• Where the customer is a non-resident, could their needs be better serviced elsewhere? Is there a sound economic and lawful rationale for the customer requesting the type of financial service sought? Firms should note that Article 16 of Directive 2014/92/EU creates a right for customers who are legally resident in the Union to obtain a basic payment account, but this right applies only to the extent that credit institutions can comply with their AML/CFT obligations.
  • Is the customer a non-profit organisation whose activities could be abused for terrorist financing purposes?

Countries and geographical areas

When identifying the risk associated with countries and geographical areas, firms should consider the risk related to:

  • The jurisdictions in which the customer and beneficial owner are based;
  • The jurisdictions that are the customer’s and beneficial owner’s main places of business; and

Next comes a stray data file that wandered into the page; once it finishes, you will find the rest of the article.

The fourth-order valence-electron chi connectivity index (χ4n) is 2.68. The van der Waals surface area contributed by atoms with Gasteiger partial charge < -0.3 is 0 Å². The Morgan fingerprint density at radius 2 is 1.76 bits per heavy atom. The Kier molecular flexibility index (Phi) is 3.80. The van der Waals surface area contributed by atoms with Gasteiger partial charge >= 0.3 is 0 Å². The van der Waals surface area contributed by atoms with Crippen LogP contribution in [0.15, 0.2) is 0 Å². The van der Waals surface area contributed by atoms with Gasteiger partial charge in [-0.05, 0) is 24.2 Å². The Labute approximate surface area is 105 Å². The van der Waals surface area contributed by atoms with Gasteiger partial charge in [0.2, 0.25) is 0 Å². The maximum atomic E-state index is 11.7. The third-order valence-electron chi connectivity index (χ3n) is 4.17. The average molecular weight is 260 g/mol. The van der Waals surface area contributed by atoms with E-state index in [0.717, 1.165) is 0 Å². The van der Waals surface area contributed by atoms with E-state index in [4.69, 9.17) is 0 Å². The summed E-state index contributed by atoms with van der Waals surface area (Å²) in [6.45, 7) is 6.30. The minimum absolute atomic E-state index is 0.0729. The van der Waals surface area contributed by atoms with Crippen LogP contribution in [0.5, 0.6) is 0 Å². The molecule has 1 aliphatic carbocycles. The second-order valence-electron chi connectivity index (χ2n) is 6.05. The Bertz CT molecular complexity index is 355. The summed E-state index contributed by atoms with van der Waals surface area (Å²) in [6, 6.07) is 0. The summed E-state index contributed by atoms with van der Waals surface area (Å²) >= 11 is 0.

• The jurisdictions to which the customer and beneficial owner have relevant personal links.

Firms should note that the nature and purpose of the business relationship will often determine the relative importance of individual country and geographical risk factors. For example:

  • Where the funds used in the business relationship have been generated abroad, the level of predicate offences to money laundering and the effectiveness of a country’s legal system will be particularly relevant.
  • Where funds are received from, or sent to, jurisdictions where groups committing terrorist offences are known to be operating, firms should consider to what extent this could be expected to or might give rise to suspicion, based on what the firm knows about the purpose and nature of the business relationship.